British Columbia

10 lawsuits filed over 2010 Vancouver chemical fire

A chemical incident that shut down blocks of downtown Vancouver two years ago and saw hundreds of residents evacuated from the Electra building at Burrard and Nelson streets has resulted in a flurry of lawsuits.
Acrid smoke pours from a chemical at a construction site in downtown Vancouver Friday in 2010. (CBC)

A chemical incident that shut down blocks of downtown Vancouver two years ago and saw hundreds of residents evacuated from the Electra building at Burrard and Nelson streets has resulted in a flurry of lawsuits.

Emergency officials forced the evacuation of more than 240 residential units and 200 commercial units of the former BC Hydro building on Sept. 17, 2010 after noxious fumes and billowing smoke started pouring from the area where contractors were trying to raise a terrace by pumping in a combination of chemicals aimed at producing a high density polyurethane foam.

The chemicals caught fire, raising fears of widespread contamination. Residents of the building weren't allowed back in their homes for nearly a week.

In the past week, 10 lawsuits have been filed in B.C. Supreme and B.C. Provincial Court. The suits include claims against the contractor and the City of Vancouver from residential and commercial occupants of the building.

True North Concrete Lifting, the contractor that did the work, is also suing the building's strata council and the U.S.-based companies that sold them the chemicals used to do the lifting.

In the True North suit, the company directors claims Electra's strata council hired them to lift a portion of the building's exterior terrazzo stone-tiled concrete walkway. They claim the strata management assured them nothing lay beneath the walkway but sand and gravel fill.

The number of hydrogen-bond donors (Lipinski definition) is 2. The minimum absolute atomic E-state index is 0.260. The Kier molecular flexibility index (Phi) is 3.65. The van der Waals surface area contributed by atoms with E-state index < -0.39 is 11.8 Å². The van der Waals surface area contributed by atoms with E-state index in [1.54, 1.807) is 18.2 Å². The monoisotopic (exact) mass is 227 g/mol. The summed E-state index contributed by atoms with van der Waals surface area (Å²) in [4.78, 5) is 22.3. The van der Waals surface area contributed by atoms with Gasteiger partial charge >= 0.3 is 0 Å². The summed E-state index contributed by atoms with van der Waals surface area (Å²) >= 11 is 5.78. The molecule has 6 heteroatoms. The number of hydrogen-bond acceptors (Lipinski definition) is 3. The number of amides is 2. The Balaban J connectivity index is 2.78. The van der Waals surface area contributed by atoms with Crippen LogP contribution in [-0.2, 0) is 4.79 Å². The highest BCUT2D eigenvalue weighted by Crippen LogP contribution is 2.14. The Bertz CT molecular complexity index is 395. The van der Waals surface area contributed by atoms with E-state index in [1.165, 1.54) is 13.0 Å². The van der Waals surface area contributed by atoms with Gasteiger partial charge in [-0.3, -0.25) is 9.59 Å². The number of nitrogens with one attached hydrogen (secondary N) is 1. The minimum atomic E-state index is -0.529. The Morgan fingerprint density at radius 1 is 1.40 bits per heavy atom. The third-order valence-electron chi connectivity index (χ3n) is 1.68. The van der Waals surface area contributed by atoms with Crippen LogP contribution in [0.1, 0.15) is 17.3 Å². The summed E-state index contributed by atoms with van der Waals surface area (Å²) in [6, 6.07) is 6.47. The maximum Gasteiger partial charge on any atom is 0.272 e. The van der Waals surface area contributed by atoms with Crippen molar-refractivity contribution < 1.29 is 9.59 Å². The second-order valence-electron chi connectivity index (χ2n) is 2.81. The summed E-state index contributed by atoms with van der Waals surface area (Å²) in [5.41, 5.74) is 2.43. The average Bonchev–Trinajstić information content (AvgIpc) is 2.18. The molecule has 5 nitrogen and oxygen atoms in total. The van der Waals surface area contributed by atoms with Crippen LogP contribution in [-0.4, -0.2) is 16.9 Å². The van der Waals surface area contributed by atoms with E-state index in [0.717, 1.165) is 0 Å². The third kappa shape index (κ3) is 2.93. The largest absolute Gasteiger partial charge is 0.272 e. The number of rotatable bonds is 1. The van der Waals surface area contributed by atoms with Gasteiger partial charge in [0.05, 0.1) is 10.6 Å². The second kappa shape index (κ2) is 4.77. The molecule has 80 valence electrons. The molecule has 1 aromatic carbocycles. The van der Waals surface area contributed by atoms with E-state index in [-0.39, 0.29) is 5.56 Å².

But when True North began pumping the chemicals beneath the sunken concrete, they claim they quickly discovered a large void.

They say strata management gave them the go-ahead to keep pumping the chemicals into the void even though they had reached their allotted volume for the project.

True North claims they phoned the owner of the American chemical supplier to express concerns about the large volume of product pumped beneath the walkway. According to the claim, the supplier said "now is when you start making money."

Ongoing injuries alleged

In total, True North says 993 litres of the combined chemicals was pumped into the walkway. The next day, brown smoke started pouring into the Electra and a noxious odour enveloped the surrounding blocks.

True North claims the U.S. supplier assured them the odour was 'typical' of 'off-gassing' and represented no danger.

True North claims the incident and the associated negative publicity cost them their reputation, the loss of existing work and a significant reduction in new clients.

They're claiming negligence against the chemical suppliers, Hydraulic Mudpumps and Raiserite Concrete Lifting.

They also claim the strata council managers failed to warn them about the giant void beneath the walkway.

A handful of the Electra's commercial and residential tenants are suing True North in B.C. Provincial Court for inconvenience, costs and loss of business suffered as a result of the evacuation. The limit for claims at that level is $25,000.

But some residents have also filed suit in B.C. Supreme Court for a variety of ongoing injuries allegedly suffered as a result of exposure to the chemical fumes once they returned to the Electra. They claim to have suffered neurological injuries, cognitive deficits, dizziness and blurred vision, weakness and fatigue, depression and chronic pain.

Those suits accuse True North and building management of failing to take steps to warn residents about the potentially dangerous nature of the work being done.

They're also suing the City of Vancouver for allegedly failing to take adequate measures to ensure the building was in a reasonably safe condition before residents were allowed to reenter. They claim city employees were not adequately trained in emergency procedures when it comes to chemical fires.

Victor Balzer, who is named in the suit as one of the directors of True North Concrete Lifting, said he had no comment on the suits when contacted by CBC News on Friday.


Jason Proctor


Jason Proctor is a reporter in British Columbia for CBC News and has covered the B.C. courts and the justice system extensively.